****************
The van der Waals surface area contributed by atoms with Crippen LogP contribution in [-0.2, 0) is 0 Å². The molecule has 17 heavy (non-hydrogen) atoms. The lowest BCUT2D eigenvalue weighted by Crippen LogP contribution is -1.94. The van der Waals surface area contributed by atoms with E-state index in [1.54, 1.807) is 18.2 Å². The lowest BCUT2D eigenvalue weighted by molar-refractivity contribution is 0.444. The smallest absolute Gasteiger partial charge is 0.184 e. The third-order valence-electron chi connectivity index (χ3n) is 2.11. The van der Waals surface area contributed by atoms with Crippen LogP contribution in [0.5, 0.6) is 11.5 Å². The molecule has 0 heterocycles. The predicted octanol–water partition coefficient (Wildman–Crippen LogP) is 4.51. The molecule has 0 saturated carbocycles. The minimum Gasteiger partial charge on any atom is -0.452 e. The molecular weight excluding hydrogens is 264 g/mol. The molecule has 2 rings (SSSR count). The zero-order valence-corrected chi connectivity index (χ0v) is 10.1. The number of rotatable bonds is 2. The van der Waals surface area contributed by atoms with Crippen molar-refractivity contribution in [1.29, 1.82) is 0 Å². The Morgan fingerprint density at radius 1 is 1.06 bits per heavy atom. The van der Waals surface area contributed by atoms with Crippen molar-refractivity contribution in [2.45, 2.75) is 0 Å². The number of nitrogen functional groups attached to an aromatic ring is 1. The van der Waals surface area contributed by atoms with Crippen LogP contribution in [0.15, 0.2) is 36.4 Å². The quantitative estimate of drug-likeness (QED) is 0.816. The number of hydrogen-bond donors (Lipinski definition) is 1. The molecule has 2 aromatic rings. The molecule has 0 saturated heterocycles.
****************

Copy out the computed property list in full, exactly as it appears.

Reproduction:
The van der Waals surface area contributed by atoms with Crippen LogP contribution in [-0.2, 0) is 0 Å². The molecule has 17 heavy (non-hydrogen) atoms. The lowest BCUT2D eigenvalue weighted by Crippen LogP contribution is -1.94. The van der Waals surface area contributed by atoms with E-state index in [1.54, 1.807) is 18.2 Å². The lowest BCUT2D eigenvalue weighted by molar-refractivity contribution is 0.444. The smallest absolute Gasteiger partial charge is 0.184 e. The third-order valence-electron chi connectivity index (χ3n) is 2.11. The van der Waals surface area contributed by atoms with Crippen LogP contribution in [0.5, 0.6) is 11.5 Å². The molecule has 0 heterocycles. The predicted octanol–water partition coefficient (Wildman–Crippen LogP) is 4.51. The molecule has 0 saturated carbocycles. The minimum Gasteiger partial charge on any atom is -0.452 e. The molecular weight excluding hydrogens is 264 g/mol. The molecule has 2 rings (SSSR count). The zero-order valence-corrected chi connectivity index (χ0v) is 10.1. The number of rotatable bonds is 2. The van der Waals surface area contributed by atoms with Crippen molar-refractivity contribution in [1.29, 1.82) is 0 Å². The Morgan fingerprint density at radius 1 is 1.06 bits per heavy atom. The van der Waals surface area contributed by atoms with Crippen molar-refractivity contribution in [2.45, 2.75) is 0 Å². The number of nitrogen functional groups attached to an aromatic ring is 1. The van der Waals surface area contributed by atoms with Crippen LogP contribution in [0.15, 0.2) is 36.4 Å². The quantitative estimate of drug-likeness (QED) is 0.816. The number of hydrogen-bond donors (Lipinski definition) is 1. The molecule has 2 aromatic rings. The molecule has 0 saturated heterocycles.